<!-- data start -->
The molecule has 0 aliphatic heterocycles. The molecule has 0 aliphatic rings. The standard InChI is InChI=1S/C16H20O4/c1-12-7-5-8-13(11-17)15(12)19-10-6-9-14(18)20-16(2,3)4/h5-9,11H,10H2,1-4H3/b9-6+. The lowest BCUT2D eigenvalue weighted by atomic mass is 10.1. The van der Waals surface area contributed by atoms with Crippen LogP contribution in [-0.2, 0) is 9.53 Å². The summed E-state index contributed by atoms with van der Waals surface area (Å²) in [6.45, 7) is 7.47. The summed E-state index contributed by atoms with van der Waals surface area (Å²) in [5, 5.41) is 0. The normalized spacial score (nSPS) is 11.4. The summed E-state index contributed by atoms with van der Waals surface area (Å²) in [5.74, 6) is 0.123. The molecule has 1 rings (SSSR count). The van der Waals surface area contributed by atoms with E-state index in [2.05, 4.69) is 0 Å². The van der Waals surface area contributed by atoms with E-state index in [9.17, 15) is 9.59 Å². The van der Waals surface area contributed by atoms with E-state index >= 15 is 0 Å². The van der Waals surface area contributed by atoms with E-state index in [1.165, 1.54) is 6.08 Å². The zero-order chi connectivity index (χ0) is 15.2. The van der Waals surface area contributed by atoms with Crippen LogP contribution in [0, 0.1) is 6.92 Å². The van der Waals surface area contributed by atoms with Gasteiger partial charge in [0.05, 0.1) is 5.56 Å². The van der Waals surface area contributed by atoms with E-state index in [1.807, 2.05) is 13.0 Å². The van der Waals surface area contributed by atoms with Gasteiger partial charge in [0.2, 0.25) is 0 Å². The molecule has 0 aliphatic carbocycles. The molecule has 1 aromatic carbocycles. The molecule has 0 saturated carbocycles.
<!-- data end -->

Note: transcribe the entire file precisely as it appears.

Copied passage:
The molecule has 0 aliphatic heterocycles. The molecule has 0 aliphatic rings. The standard InChI is InChI=1S/C16H20O4/c1-12-7-5-8-13(11-17)15(12)19-10-6-9-14(18)20-16(2,3)4/h5-9,11H,10H2,1-4H3/b9-6+. The lowest BCUT2D eigenvalue weighted by atomic mass is 10.1. The van der Waals surface area contributed by atoms with Crippen LogP contribution in [-0.2, 0) is 9.53 Å². The summed E-state index contributed by atoms with van der Waals surface area (Å²) in [6.45, 7) is 7.47. The summed E-state index contributed by atoms with van der Waals surface area (Å²) in [5, 5.41) is 0. The normalized spacial score (nSPS) is 11.4. The summed E-state index contributed by atoms with van der Waals surface area (Å²) in [5.74, 6) is 0.123. The molecule has 1 rings (SSSR count). The van der Waals surface area contributed by atoms with E-state index in [2.05, 4.69) is 0 Å². The van der Waals surface area contributed by atoms with E-state index in [9.17, 15) is 9.59 Å². The van der Waals surface area contributed by atoms with E-state index >= 15 is 0 Å². The van der Waals surface area contributed by atoms with E-state index in [1.165, 1.54) is 6.08 Å². The zero-order chi connectivity index (χ0) is 15.2. The van der Waals surface area contributed by atoms with Crippen LogP contribution in [0, 0.1) is 6.92 Å². The van der Waals surface area contributed by atoms with Gasteiger partial charge in [0.05, 0.1) is 5.56 Å². The van der Waals surface area contributed by atoms with E-state index in [1.807, 2.05) is 13.0 Å². The van der Waals surface area contributed by atoms with Gasteiger partial charge in [0.2, 0.25) is 0 Å². The molecule has 0 aliphatic carbocycles. The molecule has 1 aromatic carbocycles. The molecule has 0 saturated carbocycles.